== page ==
A Colonial Crisis

FullSizeRenderI did not acknowledge Puerto Rico’s economic situation was chaotic, until I took a plane myself and scape from the island, to become part of the “runaway” influx heading to the states for a surviving opportunity —and not necessarily a better way of life as many would expect—. The human capital, which it’s the population in which depends the foundation of a sustainable society, and not a dependent (which it’s our current) it’s heading the fuck out, leaving a gap of no leaders for an alternative future.

I am not staying in the island, because the system itself it is not headed to shape up self-development and self-investment. This is not a recent thing, though. Ever since the FBI threatened Luis Muñoz Marin, once exercising power as the first insular governor, with filtering to the public the fact he was an opium addict, grew into a crucial moment in which that figure had to think twice before acting, but to act according the metropolis interests. Not after so many years of wander form north to south, back and forth. He did not want to lose his brand new political career in front of a whole country, so bitch had to do what a bitch had to do. At least J. Edgar gave people the option to keep their secret life secret, the same way he could keep secret his affair with another men.

Many things had happened before and after. As of right now, the fiscal crisis is devouring everybody in the once called the Caribbean showcase. No funding from the federal government it’s going to be enough to disguise the impaling truth, and no sales tax impositions are going to be that effective as to fix a problem that nothing has to do with monetary shortage but with the foundation itself of a whole state and a way of doing things.

Many are afraid of a change; many are indeed afraid of independence, complying that if happening, many of the Puerto Ricans would have to move to United States in despair due an overshoot because of the incapability of Puerto Ricans sustaining themselves. Exactly as Luis Muñoz Marin though himself, obstructing in two occasions that opportunity for the country before the congress, only Gods knows why. No economic stability, no jobs, and not a healthy outlook to the future would be in the table if that had happened. That’s when I ironically say, all of the above is happening, yet the island is not autonomous nor independent, where is the turning point to this situation then?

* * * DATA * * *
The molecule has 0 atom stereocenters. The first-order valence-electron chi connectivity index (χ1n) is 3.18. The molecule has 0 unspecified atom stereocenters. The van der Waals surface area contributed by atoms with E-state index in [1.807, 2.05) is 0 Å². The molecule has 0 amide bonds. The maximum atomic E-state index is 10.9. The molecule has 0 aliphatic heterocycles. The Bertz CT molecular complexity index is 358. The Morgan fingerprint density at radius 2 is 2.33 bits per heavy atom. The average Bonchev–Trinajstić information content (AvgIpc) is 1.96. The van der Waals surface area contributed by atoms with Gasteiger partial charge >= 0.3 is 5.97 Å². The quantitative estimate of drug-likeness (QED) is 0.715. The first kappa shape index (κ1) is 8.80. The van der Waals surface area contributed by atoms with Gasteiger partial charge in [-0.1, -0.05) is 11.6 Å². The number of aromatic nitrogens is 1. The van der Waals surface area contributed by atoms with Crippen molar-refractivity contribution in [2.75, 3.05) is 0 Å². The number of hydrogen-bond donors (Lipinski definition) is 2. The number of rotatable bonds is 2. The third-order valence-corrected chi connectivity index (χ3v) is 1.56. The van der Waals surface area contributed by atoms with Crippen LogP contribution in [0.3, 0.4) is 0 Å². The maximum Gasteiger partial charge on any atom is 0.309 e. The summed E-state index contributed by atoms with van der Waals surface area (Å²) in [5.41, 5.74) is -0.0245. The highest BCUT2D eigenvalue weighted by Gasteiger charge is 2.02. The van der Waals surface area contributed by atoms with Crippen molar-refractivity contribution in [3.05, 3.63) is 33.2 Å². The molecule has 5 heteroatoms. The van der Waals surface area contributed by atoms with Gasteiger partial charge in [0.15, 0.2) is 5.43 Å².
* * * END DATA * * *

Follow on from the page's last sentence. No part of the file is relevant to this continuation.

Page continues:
The status quo has long gone stopped working; ELA, the Commonwealth it’s a lake of stagnant waters that is drowning everybody in its stench. Yet we are not ready for a change; we fear it might affects us. Well, it seems that the way our honorable governor “Agapito” it’s slapping us in the face with its every move it’s not yet hard enough. It’s very clear he does not identifies with the populus, but with the ruling elite instead, which seems untouchable by the crisis, and we the poor are the ones paying for it. We are the ones paying off the mistakes made along the line.

We have had many Dr. Rhoads, killing the most Puerto Ricans they can and the ones that survive would get infected with cancer; that has been norm against the country for so long. The Ponce massacre —”the only time the us government has deployed against its own citizens”— has kept happening in many different levels of our lives, ripping apart the people that supposedly cannot live off themselves yet have helped fulfilled another nation thirst.

Today I grieve of impotence, because I cannot take my children to pick up quarters people intentionally dropped at the Paseo de Diego in Río Piedras, as my mother use to take me in better times. They’ll need them now to pay for their food taxes and either way, I can no longer afford to live in Borinken my motherland.

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